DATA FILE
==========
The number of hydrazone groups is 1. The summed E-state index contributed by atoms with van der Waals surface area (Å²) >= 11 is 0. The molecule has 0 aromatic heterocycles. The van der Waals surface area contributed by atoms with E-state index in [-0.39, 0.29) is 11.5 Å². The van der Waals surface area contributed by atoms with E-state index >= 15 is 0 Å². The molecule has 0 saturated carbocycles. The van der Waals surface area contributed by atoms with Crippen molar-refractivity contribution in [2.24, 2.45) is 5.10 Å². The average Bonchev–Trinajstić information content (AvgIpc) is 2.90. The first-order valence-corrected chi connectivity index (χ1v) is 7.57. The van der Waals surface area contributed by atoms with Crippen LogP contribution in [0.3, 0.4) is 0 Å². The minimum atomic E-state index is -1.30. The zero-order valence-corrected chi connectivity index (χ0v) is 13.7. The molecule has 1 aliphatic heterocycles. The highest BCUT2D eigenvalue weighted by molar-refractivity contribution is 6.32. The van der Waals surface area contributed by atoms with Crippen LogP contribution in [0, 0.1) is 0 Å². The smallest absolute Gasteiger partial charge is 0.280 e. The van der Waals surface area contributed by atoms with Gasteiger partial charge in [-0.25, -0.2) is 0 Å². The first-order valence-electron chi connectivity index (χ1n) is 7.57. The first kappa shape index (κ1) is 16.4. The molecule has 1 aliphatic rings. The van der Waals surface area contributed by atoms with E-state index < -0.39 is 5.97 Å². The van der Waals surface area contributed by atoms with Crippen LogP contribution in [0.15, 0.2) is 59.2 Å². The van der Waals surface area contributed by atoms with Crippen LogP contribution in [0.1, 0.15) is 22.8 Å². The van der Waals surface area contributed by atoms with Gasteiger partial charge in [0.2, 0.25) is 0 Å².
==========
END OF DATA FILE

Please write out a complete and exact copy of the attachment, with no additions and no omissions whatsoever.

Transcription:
The number of hydrazone groups is 1. The summed E-state index contributed by atoms with van der Waals surface area (Å²) >= 11 is 0. The molecule has 0 aromatic heterocycles. The van der Waals surface area contributed by atoms with E-state index in [-0.39, 0.29) is 11.5 Å². The van der Waals surface area contributed by atoms with E-state index >= 15 is 0 Å². The molecule has 0 saturated carbocycles. The van der Waals surface area contributed by atoms with Crippen molar-refractivity contribution in [2.24, 2.45) is 5.10 Å². The average Bonchev–Trinajstić information content (AvgIpc) is 2.90. The first-order valence-corrected chi connectivity index (χ1v) is 7.57. The van der Waals surface area contributed by atoms with Crippen LogP contribution in [0.3, 0.4) is 0 Å². The minimum atomic E-state index is -1.30. The zero-order valence-corrected chi connectivity index (χ0v) is 13.7. The molecule has 1 aliphatic heterocycles. The highest BCUT2D eigenvalue weighted by molar-refractivity contribution is 6.32. The van der Waals surface area contributed by atoms with Crippen LogP contribution in [0, 0.1) is 0 Å². The smallest absolute Gasteiger partial charge is 0.280 e. The van der Waals surface area contributed by atoms with Gasteiger partial charge in [-0.25, -0.2) is 0 Å². The first-order valence-electron chi connectivity index (χ1n) is 7.57. The first kappa shape index (κ1) is 16.4. The molecule has 1 aliphatic rings. The van der Waals surface area contributed by atoms with E-state index < -0.39 is 5.97 Å². The van der Waals surface area contributed by atoms with Crippen LogP contribution in [0.15, 0.2) is 59.2 Å². The van der Waals surface area contributed by atoms with Crippen LogP contribution in [0.1, 0.15) is 22.8 Å². The van der Waals surface area contributed by atoms with Gasteiger partial charge in [0.2, 0.25) is 0 Å².